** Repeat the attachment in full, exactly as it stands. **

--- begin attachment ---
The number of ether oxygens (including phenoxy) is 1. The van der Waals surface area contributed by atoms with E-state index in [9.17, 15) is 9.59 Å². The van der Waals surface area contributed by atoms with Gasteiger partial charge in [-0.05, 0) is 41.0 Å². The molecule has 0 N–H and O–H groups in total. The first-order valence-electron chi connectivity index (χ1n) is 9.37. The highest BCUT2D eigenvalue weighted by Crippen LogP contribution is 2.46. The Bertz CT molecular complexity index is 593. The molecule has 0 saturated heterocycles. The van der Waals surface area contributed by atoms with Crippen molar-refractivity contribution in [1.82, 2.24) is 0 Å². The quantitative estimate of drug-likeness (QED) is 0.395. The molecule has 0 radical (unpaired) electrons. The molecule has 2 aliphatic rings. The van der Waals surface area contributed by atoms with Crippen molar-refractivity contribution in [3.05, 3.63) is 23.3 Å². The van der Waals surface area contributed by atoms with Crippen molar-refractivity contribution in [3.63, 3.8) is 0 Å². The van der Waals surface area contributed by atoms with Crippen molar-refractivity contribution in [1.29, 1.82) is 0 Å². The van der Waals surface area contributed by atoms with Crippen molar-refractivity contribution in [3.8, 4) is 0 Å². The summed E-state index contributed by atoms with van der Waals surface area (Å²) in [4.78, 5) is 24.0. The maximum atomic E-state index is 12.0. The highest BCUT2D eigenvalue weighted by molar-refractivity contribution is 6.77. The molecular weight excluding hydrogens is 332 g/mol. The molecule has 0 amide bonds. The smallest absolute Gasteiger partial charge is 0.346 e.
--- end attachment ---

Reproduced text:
The number of ether oxygens (including phenoxy) is 1. The van der Waals surface area contributed by atoms with E-state index in [9.17, 15) is 9.59 Å². The van der Waals surface area contributed by atoms with Gasteiger partial charge in [-0.05, 0) is 41.0 Å². The molecule has 0 N–H and O–H groups in total. The first-order valence-electron chi connectivity index (χ1n) is 9.37. The highest BCUT2D eigenvalue weighted by Crippen LogP contribution is 2.46. The Bertz CT molecular complexity index is 593. The molecule has 0 saturated heterocycles. The van der Waals surface area contributed by atoms with Crippen molar-refractivity contribution in [1.82, 2.24) is 0 Å². The quantitative estimate of drug-likeness (QED) is 0.395. The molecule has 0 radical (unpaired) electrons. The molecule has 2 aliphatic rings. The van der Waals surface area contributed by atoms with Crippen molar-refractivity contribution in [3.05, 3.63) is 23.3 Å². The van der Waals surface area contributed by atoms with Crippen molar-refractivity contribution in [3.63, 3.8) is 0 Å². The van der Waals surface area contributed by atoms with Crippen molar-refractivity contribution in [1.29, 1.82) is 0 Å². The van der Waals surface area contributed by atoms with Crippen molar-refractivity contribution in [3.8, 4) is 0 Å². The summed E-state index contributed by atoms with van der Waals surface area (Å²) in [4.78, 5) is 24.0. The maximum atomic E-state index is 12.0. The highest BCUT2D eigenvalue weighted by molar-refractivity contribution is 6.77. The molecular weight excluding hydrogens is 332 g/mol. The molecule has 0 amide bonds. The smallest absolute Gasteiger partial charge is 0.346 e.